4. Castellanos has the last word

Tournament News

AMMAN, JORDAN - SEPTEMBER 29: General view of the giant Jordanian Flag flying over Amman City prior to the FIFA U-17 Women's World Cup Jordan on September 29, 2016 in Amman, Jordan. (Photo by Steve Bardens-FIFA/FIFA via Getty Images)

FIFA U-17 Women's World Cup Jordan 2016

FIFA U-17 Women's World Cup Jordan 2016 Final Stages: Part 2

13 Jan 2017

AMMAN, JORDAN - OCTOBER 21: General view of the Amman International Stadium prior to the FIFA U-17 Women's World Cup Jordan 2016 third place play off match between Venezuela and Spain at Amman International Stadium on October 21, 2016 in Amman, Jordan. (Photo by Steve Bardens-FIFA/FIFA via Getty Images)

FIFA U-17 Women's World Cup Jordan 2016

FIFA U-17 Women's World Cup Jordan 2016 Final Stages: Part 1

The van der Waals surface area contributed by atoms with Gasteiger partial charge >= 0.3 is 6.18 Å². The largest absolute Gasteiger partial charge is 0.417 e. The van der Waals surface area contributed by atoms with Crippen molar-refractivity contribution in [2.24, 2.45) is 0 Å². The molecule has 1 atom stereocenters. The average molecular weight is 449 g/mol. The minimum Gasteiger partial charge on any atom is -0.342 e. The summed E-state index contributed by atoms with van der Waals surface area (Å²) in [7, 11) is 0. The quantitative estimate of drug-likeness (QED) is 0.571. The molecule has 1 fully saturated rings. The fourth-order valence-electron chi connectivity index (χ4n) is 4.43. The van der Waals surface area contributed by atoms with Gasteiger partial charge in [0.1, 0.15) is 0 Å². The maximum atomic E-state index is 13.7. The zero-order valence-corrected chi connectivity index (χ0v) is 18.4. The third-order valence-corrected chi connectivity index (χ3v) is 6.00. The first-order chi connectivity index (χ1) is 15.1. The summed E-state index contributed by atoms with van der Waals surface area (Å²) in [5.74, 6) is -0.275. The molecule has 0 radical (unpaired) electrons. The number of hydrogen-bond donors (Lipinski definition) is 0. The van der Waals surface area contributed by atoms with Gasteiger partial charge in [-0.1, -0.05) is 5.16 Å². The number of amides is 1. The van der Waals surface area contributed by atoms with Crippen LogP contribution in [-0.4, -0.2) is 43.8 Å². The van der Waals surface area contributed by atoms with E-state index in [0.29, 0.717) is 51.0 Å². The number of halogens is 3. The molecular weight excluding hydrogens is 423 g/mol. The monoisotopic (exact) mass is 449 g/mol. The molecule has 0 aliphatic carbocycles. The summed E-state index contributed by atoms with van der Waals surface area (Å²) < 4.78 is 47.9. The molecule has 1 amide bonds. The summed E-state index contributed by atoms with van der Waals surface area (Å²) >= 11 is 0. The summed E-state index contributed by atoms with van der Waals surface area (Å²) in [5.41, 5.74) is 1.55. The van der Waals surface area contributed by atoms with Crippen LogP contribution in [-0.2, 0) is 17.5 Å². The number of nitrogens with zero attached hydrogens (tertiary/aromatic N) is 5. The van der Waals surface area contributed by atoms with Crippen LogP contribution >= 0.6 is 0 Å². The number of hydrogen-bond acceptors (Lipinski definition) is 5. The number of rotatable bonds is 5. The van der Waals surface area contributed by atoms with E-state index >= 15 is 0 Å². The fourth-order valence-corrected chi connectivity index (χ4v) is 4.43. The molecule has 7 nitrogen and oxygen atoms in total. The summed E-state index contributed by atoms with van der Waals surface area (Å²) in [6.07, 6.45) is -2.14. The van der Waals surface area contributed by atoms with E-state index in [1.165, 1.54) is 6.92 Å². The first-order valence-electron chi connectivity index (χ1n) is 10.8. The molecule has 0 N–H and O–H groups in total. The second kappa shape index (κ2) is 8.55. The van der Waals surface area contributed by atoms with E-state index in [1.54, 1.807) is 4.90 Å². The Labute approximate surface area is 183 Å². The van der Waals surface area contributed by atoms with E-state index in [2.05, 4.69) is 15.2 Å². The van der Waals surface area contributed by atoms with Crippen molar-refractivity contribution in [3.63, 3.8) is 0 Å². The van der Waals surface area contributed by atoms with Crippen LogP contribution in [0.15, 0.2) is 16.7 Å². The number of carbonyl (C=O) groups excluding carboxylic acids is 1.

13 Jan 2017

AMMAN, JORDAN - OCTOBER 03:  Alexandra Takounda of Cameroon comes in as a substitute during the FIFA U-17 Women's World Cup Group B match between Venezuela and Cameroon at Amman International Stadium on October 3, 2016 in Amman, Jordan.  (Photo by Boris Streubel - FIFA/FIFA via Getty Images)

FIFA U-17 Women's World Cup Jordan 2016

U-17 Women's World Cup Top 10 Goals: Alexandra Takounda (CAM)

24 Oct 2016

AZ ZARQA', JORDAN - OCTOBER 01:  Saori Takarada of Japan scores their fourth goal during the FIFA U-17 Women's World Cup Jordan 2016 Group D match between Ghana and Japan at Prince Mohammed International Stadium on October 1, 2016 in Az Zarqa', Jordan.  (Photo by Christopher Lee - FIFA/FIFA via Getty Images)

FIFA U-17 Women's World Cup Jordan 2016

U-17 Women's World Cup Top 10 Goals: Saori Takarada (JPN)

24 Oct 2016

AMMAN, JORDAN - OCTOBER 03:  Deyna Castellanos of Venezuela celebrates after scoring her team's first goal with a free-kick during the FIFA U-17 Women's World Cup Group B match between Venezuela and Cameroon at Amman International Stadium on October 3, 2016 in Amman, Jordan.  (Photo by Boris Streubel - FIFA/FIFA via Getty Images)

FIFA U-17 Women's World Cup Jordan 2016

U-17 Women's World Cup Top 10 Goals: Deyna Castellanos (VEN)

24 Oct 2016